At that point, what I needed was an idea. I was walking down Portobello Road on my way to One of a Kind vintage shop and the concept for Avenue 32 just came to me. There wasn’t an e-commerce destination at the time specifically for emerging designers and I thought there was such an opportunity. I’d been really depressed since I’d left New York—mainly because I’d been in such a respectable job and suddenly I was here with nothing while all my friends were working. Ten years ago, it wasn’t so common to either change careers or set up your own thing, so I felt very much in the minority and that drove me to get on with the business.
My father was a great mentor and coming from an entrepreneurial family definitely helped. Before Avenue 32, I’d taken three business plans to him which he’d immediately rejected and you have to accept that’s part of the process. The perfect epiphany isn’t going to just appear, it will take a few tries before you land on a viable concept, and when you do come up with it, you can guarantee it’s going to evolve. Your business plan will never be set in stone—I re-wrote the original document many, many times–but it is so important to create that starting point. When I went to my dad with the idea for Avenue 32 he really liked it which gave me the confidence to take it forward.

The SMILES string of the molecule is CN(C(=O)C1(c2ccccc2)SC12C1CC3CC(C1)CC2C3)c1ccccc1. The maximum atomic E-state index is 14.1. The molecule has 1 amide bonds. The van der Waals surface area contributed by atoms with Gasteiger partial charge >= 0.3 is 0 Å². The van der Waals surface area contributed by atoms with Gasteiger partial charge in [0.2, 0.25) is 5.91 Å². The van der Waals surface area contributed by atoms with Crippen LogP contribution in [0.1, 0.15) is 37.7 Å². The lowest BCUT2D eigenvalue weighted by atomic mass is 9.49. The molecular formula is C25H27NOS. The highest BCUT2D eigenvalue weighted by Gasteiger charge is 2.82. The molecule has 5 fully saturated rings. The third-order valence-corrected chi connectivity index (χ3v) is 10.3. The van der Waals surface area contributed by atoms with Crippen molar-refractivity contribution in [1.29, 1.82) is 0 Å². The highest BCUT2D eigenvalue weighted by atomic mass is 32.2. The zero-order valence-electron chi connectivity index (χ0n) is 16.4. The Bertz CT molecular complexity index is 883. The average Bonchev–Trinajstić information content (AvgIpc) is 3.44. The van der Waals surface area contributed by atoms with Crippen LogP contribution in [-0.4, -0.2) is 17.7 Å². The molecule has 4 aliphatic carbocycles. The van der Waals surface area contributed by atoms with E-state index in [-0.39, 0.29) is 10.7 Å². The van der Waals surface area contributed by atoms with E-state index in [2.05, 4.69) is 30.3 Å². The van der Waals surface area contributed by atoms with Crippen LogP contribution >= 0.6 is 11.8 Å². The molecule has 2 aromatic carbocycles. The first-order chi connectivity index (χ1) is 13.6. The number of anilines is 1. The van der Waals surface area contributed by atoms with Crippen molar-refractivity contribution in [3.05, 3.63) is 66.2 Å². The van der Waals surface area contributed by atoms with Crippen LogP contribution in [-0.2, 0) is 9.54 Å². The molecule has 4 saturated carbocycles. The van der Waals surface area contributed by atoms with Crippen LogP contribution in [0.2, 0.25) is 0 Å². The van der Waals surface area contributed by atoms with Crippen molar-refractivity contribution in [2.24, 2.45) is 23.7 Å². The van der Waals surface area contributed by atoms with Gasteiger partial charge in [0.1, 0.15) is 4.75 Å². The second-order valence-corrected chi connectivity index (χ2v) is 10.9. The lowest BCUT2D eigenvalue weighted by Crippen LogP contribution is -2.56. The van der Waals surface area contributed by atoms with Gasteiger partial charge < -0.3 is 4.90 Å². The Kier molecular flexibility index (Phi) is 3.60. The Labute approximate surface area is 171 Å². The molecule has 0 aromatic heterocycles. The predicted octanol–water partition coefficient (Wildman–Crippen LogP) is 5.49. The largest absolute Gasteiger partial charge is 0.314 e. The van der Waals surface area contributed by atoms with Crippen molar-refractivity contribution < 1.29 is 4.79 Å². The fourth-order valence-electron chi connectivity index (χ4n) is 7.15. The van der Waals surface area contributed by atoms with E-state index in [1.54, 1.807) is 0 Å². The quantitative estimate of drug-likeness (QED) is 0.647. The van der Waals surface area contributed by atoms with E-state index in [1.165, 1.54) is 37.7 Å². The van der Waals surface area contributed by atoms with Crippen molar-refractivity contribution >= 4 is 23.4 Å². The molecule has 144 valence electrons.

“The perfect business epiphany isn’t going to just appear, it will take a few tries before you land on a viable idea, and when you do come up with it, you can guarantee it’s going to evolve.”
My boyfriend at the time was working in investment banking—at Lehman Brothers in Canary Wharf—and his hours were punishing. He was in the office until 5am and completely exhausted. Every time we wanted to do anything, he’d get a call from his office and we’d have to drop everything. That is so hard for a young couple, because you’ve planned a break, paid for the flights and accommodation only at the last moment for it all to be ruined. It just felt like torture. After I told him my idea, he said he was going to quit his job and come and work with me on the business, which was amazing—but it also came with a lot of responsibility. He was five years older than me and had a really well-paid job with a bonus structure, but two months later there we were in my sitting room figuring out how to make the business work.